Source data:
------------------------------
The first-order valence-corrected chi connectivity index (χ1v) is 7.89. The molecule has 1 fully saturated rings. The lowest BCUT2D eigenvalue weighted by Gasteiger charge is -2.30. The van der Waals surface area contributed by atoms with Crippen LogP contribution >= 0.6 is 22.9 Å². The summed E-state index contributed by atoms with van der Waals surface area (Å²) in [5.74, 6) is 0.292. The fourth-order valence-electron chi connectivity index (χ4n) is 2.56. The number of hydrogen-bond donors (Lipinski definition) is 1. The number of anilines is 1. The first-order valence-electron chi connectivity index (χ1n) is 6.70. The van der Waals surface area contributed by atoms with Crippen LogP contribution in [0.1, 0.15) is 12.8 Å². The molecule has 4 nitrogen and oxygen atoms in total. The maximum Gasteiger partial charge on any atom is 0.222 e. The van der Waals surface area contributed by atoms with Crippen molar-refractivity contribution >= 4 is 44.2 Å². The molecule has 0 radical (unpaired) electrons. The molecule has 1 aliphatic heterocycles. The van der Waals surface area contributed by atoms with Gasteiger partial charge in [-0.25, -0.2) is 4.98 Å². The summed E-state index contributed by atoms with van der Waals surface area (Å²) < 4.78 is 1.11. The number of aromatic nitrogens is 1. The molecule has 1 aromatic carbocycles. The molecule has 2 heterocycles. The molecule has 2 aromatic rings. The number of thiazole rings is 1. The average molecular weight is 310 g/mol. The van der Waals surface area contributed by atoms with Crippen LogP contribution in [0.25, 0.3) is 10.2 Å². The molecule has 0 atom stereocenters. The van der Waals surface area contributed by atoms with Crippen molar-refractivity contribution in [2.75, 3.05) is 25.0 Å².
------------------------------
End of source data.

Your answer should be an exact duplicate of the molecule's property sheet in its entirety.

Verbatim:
The first-order valence-corrected chi connectivity index (χ1v) is 7.89. The molecule has 1 fully saturated rings. The lowest BCUT2D eigenvalue weighted by Gasteiger charge is -2.30. The van der Waals surface area contributed by atoms with Crippen LogP contribution >= 0.6 is 22.9 Å². The summed E-state index contributed by atoms with van der Waals surface area (Å²) in [5.74, 6) is 0.292. The fourth-order valence-electron chi connectivity index (χ4n) is 2.56. The number of hydrogen-bond donors (Lipinski definition) is 1. The number of anilines is 1. The first-order valence-electron chi connectivity index (χ1n) is 6.70. The van der Waals surface area contributed by atoms with Crippen LogP contribution in [0.1, 0.15) is 12.8 Å². The molecule has 4 nitrogen and oxygen atoms in total. The maximum Gasteiger partial charge on any atom is 0.222 e. The van der Waals surface area contributed by atoms with Crippen molar-refractivity contribution >= 4 is 44.2 Å². The molecule has 0 radical (unpaired) electrons. The molecule has 1 aliphatic heterocycles. The van der Waals surface area contributed by atoms with Gasteiger partial charge in [-0.25, -0.2) is 4.98 Å². The summed E-state index contributed by atoms with van der Waals surface area (Å²) < 4.78 is 1.11. The number of aromatic nitrogens is 1. The molecule has 1 aromatic carbocycles. The molecule has 2 heterocycles. The molecule has 2 aromatic rings. The number of thiazole rings is 1. The average molecular weight is 310 g/mol. The van der Waals surface area contributed by atoms with Crippen LogP contribution in [0.25, 0.3) is 10.2 Å². The molecule has 0 atom stereocenters. The van der Waals surface area contributed by atoms with Crippen molar-refractivity contribution in [2.75, 3.05) is 25.0 Å².